Here’s my place in the scheme of things. I’m white. I wear my hair down around my shoulders—contrary to Church by-laws, at least back then. I didn’t mind dressing up; but I wouldn’t do the tie trip, or the tucked shirttail thing. Then I dressed in solid black whenever possible. I also firmly believed in Eternal Security, contrary to the doctrine of the church, and I was never shy about defending my theological positions.

    My Pastor told me that we could skate around the tie and tuck issue. He insisted that I quit wearing black- said that it would cure my depression. He never once asked me if I’d consider abandoning my black wardrobe an acceptable price to be rid of depression (No). He never debated theology with me, but he seriously did not groove on my hair. That’s what had kept me on the slow track to the ministry for so long.

  2. monkeyman

    monkeyman Monkey+++ Moderator Emeritus Founding Member

    Sounds interesting so far.
  3. RVM45

    RVM45 Monkey+++

    Chapter One
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    “I’m Elder Trueblood—Trueblood Hawkins. Yeah, that’s really my name. What can I tell you? My father had a sense of humor. Really, it’s an old name that’s been in my family for several generations, but I’m not here to talk about my family or my name. I’m here to tell y’all about our summer camp for children and teenagers.”

    Public speaking has always been fallin’down the stairs easy for me, as long as I don’t have to be overly brief. I paused for a moment to study my audience. Eye contact is an important part of public speaking, and one that’s difficult for many speakers to implement.

    It was a medium-sized crowd—maybe a hundred and fifty adults, give or take. The church was in good shape, indicating a relatively prosperous congregation. Some of the churches I spoke at were pretty ramshackle.

    “Years ago, I made a casual remark to our Bishop. I told him that the Kentucky Church of God in Christ needed a summer camp. I went to YMCA camp when I was a boy, and it was fun. It would also be an excellent venue to teach basic doctrine to the little ones.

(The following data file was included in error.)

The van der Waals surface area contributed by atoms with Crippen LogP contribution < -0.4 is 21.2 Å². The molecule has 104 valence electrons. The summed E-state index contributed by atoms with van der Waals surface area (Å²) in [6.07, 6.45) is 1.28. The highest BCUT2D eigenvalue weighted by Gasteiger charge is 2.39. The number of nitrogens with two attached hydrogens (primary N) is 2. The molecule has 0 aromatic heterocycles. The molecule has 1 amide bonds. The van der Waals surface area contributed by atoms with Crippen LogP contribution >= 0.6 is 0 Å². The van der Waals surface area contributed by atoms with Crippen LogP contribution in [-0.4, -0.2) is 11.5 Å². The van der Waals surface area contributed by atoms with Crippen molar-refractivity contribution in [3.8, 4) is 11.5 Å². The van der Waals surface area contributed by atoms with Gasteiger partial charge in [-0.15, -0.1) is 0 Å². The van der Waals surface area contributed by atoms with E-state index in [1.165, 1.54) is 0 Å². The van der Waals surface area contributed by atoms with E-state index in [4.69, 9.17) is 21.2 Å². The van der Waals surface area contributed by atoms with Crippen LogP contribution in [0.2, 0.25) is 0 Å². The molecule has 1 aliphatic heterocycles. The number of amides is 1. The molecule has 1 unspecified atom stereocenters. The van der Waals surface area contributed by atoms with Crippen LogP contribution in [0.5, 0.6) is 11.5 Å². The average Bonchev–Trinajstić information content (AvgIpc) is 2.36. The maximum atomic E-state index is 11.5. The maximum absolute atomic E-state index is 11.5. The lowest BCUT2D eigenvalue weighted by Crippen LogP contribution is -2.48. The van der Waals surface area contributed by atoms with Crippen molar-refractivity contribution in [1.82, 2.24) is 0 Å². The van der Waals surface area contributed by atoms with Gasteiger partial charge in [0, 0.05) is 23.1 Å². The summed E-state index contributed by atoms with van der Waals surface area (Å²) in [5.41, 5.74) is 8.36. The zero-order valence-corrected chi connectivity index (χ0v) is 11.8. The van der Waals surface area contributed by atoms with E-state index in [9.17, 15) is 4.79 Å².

“You mothers, do you want your children to go to college someday? Well, being away from home at summer camp is an excellent way to prepare them for dorm life. You father’s, do you want to take your sons—or daughters—hunting in a year or two? We teach archery and marksmanship, and we teach it well.

    “Now make a mental note. Elder Trueblood did not say the children would shoot firearms. I’d like to have real firearms, but in today’s world it would just be too controversial, and raise too many questions of liability. We use top quality air rifles. They’re excellent trainers.

    “Now I know that some of you parents are asking how that you can know that your children will be safe? Well rest assured; first of all I don’t want anything happening to a child for the child’s sake. But almost—and note, I say ‘almost’—as important, I don’t want Satan to torpedo my Ministry that way. We check all our staff very carefully. Nothing is every one hundred percent safe in this world, but we take every reasonable precaution. Truth be told, we try to aim to exceed reasonable to some degree.

    “You children, we have a lake and a swimming pool. We have rowboats and canoes. We have ponies for you to ride. We have goats for you to pet and milk. We have goat drawn wagons for the little ones. We have leather working classes—and I ain’t talkin’ about no silly ‘arts and crafts’ nonsense. We have a seven-week course that will teach you to make your own cowboy boots. You’ll have made three new pair of boots to take home with you, if you successfully complete the class. All our tack for the ponies and goats is made in our leather shop.